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Congress is considering legislation to address "surprise bills", which occur when a person visits an in-network facility, but receives services from a provider that is outside of their insurer's network. Bills in both the House and Senate include provisions to determine a benchmark rate for out-of-network payments based on what in-network providers of the same specialty are paid for delivering similar services in the geographic region. To understand the impact of potential legislation, two pieces of information are helpful:
To address the first question, we previously presented data comparing the average commercial and Medicare rates for anesthesia, emergency room, and radiology services performed by in-network providers by state and CBSA. In this analysis, we look at how often services are delivered by an out-of-network provider at an in-network facility across several specialties, by state, using Health Care Cost Institute claims data for individuals with employer-sponsored insurance in 2017.
Specifically, we examined visits for anesthesia, behavioral health, cardiovascular, emergency, pathology, radiology, and surgery services delivered by providers of the same specialty in 2017. We grouped all claims for the same type of service delivered to the same patient on the same day together into a "visit". We then determined the share of those visits that included at least one claim for an out-of-network provider. We then estimated the potential "surprise bill", by calculating the difference between the charges and allowed amounts on the out-of-network claims included in the visit.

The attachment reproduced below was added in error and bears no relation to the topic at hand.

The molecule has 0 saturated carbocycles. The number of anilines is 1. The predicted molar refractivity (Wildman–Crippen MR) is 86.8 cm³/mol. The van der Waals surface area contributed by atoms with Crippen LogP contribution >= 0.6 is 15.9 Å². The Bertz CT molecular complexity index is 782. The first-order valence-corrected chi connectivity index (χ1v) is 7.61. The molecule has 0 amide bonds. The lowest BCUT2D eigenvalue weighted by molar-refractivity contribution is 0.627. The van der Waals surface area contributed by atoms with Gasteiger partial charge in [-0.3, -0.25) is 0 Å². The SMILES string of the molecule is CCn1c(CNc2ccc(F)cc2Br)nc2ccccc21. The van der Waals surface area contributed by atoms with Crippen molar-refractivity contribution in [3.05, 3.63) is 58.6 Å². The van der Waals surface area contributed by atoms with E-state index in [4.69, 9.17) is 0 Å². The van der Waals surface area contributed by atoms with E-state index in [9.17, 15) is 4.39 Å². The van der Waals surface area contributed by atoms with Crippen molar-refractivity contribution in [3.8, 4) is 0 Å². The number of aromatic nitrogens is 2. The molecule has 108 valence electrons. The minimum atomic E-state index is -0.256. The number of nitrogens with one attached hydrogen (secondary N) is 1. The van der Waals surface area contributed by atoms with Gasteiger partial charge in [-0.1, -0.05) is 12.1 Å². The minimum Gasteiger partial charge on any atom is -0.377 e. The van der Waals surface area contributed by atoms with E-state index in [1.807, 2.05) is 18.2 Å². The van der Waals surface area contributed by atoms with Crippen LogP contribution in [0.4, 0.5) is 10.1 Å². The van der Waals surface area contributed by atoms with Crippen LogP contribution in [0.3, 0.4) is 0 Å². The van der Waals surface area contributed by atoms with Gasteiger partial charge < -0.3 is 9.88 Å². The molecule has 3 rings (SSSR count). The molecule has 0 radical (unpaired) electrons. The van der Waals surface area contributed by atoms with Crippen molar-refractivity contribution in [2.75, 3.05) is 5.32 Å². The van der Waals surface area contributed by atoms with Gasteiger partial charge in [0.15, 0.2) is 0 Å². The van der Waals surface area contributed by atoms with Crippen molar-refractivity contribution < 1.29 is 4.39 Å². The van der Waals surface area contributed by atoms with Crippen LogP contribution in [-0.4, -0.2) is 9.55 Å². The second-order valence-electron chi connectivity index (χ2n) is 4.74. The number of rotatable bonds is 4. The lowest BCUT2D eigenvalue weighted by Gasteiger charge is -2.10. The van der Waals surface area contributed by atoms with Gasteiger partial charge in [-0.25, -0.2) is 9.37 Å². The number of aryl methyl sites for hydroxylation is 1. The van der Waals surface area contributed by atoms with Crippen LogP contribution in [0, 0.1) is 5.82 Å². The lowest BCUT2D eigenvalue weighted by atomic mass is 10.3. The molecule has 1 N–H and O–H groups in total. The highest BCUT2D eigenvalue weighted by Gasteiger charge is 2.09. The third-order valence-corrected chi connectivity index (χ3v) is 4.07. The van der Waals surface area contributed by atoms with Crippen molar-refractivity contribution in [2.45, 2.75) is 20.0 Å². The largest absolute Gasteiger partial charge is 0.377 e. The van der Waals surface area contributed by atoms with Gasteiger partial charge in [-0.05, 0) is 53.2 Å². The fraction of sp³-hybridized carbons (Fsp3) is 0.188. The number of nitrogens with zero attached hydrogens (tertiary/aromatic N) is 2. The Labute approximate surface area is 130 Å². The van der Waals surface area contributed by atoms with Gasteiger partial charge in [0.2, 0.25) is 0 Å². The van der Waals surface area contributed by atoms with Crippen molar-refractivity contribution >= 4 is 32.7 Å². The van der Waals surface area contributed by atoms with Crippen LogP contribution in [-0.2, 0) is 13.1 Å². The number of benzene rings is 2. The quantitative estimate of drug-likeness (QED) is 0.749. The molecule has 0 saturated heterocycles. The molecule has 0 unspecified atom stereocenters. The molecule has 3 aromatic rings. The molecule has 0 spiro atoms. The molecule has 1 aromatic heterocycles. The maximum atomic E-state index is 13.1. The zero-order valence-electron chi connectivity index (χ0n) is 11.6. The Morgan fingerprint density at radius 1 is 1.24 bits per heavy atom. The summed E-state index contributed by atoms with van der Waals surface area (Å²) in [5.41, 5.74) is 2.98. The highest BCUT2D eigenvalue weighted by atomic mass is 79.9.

The frequency of out-of-network bills varies by type of service. In 2017, nationally:
Variation across states differs by type of service
Potential surprise bills for surgery visits are orders of magnitude larger than for other types of service.
You can explore our findings in the dashboard below.
Estimates for the employer sponsor insured (ESI) population are based on 2017 claims data from the Health Care Cost Institute. All costs represent only professional fees - they do not include inpatient or outpatient facility fees. ESI data were restricted to claims where service category and provider specialty were aligned - anesthesia provided by anesthesiologists, radiology provided by radiologist, ER services provided by emergency medicine specialists, etc. ESI data were further restricted by place of service and only include professional services performed in inpatient hospitals, outpatient hospital departments (on or off campus), emergency departments, and other specialty specific facilities. Data were suppressed according to HCCI masking rules based on the number of procedures performed at a given level of reporting.